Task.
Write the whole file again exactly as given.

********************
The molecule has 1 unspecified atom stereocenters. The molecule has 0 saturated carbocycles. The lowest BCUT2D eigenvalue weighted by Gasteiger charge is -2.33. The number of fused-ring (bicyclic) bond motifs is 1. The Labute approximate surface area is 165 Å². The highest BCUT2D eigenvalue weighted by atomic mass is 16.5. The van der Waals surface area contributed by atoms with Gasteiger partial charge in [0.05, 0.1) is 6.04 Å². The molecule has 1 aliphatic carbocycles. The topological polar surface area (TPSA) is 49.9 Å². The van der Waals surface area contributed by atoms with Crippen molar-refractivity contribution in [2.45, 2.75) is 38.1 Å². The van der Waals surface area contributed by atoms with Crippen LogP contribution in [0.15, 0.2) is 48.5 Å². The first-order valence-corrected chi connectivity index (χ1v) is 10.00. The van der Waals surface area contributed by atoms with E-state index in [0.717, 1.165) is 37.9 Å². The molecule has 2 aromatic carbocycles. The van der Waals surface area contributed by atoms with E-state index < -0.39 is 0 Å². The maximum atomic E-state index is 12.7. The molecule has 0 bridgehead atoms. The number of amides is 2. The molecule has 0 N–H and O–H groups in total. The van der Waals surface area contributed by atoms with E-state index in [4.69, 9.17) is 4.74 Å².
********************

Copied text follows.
The molecule has 1 unspecified atom stereocenters. The molecule has 0 saturated carbocycles. The lowest BCUT2D eigenvalue weighted by Gasteiger charge is -2.33. The number of fused-ring (bicyclic) bond motifs is 1. The Labute approximate surface area is 165 Å². The highest BCUT2D eigenvalue weighted by atomic mass is 16.5. The van der Waals surface area contributed by atoms with Gasteiger partial charge in [0.05, 0.1) is 6.04 Å². The molecule has 1 aliphatic carbocycles. The topological polar surface area (TPSA) is 49.9 Å². The van der Waals surface area contributed by atoms with Crippen molar-refractivity contribution in [2.45, 2.75) is 38.1 Å². The van der Waals surface area contributed by atoms with Crippen LogP contribution in [0.15, 0.2) is 48.5 Å². The first-order valence-corrected chi connectivity index (χ1v) is 10.00. The van der Waals surface area contributed by atoms with E-state index in [0.717, 1.165) is 37.9 Å². The molecule has 2 aromatic carbocycles. The van der Waals surface area contributed by atoms with E-state index < -0.39 is 0 Å². The maximum atomic E-state index is 12.7. The molecule has 0 bridgehead atoms. The number of amides is 2. The molecule has 0 N–H and O–H groups in total. The van der Waals surface area contributed by atoms with E-state index in [4.69, 9.17) is 4.74 Å².